Horse and Rider

Horse and Rider

When my brother walks into my life I am delighted. He is a man of like passions and spirit. When he rides in on a horse  I am guarded. Whether the horse be named Reverend or Doctor or Sir, a man on horseback moves about differently than a man on foot.

Horses are of a different passion and spirit. A horse is always noticed before the rider and rightly so. Though the rider may hold the reins, the horse may carry the bit in its teeth.

I am on foot. Perhaps tomorrow my brother will be on foot again also.

Knowledge – Belief – Behavior

Knowledge, Belief and Behavior

Knowledge is no guarantee of right behavior. Knowledge by itself is a man sprinting on one leg. It has an insuperable weakness in that knowledge and the corresponding response to knowledge have an arbitrary nature about them. I may appear to behave according to what I know, but I frequently do not. Some say knowledge is power. Potential power perhaps, but as it effects behavior it is essentially impotent. Examples of behavior contrary to knowledge abound. I have a theory; all behavior, functional and dysfunctional, is compulsive. By that I mean that there is something in us that is so compelling that knowledge alone is an inadequate motivation. I really want to do one thing but contrary to what I want to do, I do its opposite. I really do not want to do something but in the end I do it anyway. Exterior pressures may exert considerable influence, but in the final analysis even these pressures are inadequate masters of behavior.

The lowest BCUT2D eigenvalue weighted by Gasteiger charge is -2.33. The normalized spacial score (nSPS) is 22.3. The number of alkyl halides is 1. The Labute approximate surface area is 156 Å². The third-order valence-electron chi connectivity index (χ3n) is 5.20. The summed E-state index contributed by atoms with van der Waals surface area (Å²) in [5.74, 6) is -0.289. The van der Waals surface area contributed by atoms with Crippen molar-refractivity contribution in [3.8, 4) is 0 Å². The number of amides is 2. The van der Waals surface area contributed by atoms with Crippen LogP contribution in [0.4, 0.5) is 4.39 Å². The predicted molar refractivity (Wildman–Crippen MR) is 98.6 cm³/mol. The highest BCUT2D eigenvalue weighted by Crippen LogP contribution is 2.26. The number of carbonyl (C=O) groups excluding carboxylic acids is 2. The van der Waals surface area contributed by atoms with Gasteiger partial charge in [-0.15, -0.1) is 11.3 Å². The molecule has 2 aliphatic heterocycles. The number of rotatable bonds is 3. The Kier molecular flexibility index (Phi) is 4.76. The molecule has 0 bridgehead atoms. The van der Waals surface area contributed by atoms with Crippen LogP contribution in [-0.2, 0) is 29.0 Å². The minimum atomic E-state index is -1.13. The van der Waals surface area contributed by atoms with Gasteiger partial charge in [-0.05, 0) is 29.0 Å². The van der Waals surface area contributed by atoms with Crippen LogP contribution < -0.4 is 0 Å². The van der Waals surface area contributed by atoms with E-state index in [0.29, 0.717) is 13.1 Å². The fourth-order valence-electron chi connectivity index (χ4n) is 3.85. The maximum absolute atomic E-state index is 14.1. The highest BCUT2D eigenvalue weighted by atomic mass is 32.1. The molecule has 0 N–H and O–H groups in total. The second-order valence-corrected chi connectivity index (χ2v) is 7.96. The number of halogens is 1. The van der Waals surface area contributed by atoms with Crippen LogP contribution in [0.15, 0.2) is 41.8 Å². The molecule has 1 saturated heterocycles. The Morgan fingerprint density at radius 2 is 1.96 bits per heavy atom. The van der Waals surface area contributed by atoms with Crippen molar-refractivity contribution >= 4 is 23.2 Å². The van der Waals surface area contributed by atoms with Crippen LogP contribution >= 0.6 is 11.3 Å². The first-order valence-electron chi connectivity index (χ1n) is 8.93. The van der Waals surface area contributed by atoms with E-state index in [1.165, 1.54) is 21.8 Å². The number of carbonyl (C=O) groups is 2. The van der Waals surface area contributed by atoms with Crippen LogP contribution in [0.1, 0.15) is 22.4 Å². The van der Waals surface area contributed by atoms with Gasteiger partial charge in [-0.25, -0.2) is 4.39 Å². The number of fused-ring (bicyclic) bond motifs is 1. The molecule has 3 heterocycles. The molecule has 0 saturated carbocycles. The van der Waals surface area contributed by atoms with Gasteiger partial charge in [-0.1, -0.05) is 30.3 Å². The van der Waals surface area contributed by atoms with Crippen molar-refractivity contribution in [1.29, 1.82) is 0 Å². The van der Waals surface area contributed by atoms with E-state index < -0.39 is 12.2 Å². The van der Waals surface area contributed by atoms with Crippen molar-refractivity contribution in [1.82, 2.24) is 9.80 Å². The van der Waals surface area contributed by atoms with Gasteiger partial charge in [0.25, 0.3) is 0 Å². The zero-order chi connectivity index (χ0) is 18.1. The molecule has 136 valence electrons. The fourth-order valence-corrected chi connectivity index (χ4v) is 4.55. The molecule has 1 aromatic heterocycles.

As a form of knowledge, coping skills abound to modify behavior sufficiently to avoid certain consequences. But like a too short blanket, coping skills can be tugged first one way then another, as needed, but in the final analysis they are still too short.

I would suggest that it is only as knowledge is coupled with belief that it is possible to run on two legs. Behavior is the sum total of what is believed, and will not allow of aberrant acts lest a verdict of incompetent by virtue of insanity be rendered. Believing is behavior. Behavior is the proof of believing. That is why judgment according to what one does is justice. Behavior is the infallible proof of what is believed. Note that behavior is proof of what is believed, not whether they believe or not. Do you wish to know what a man believes? Watch what he does.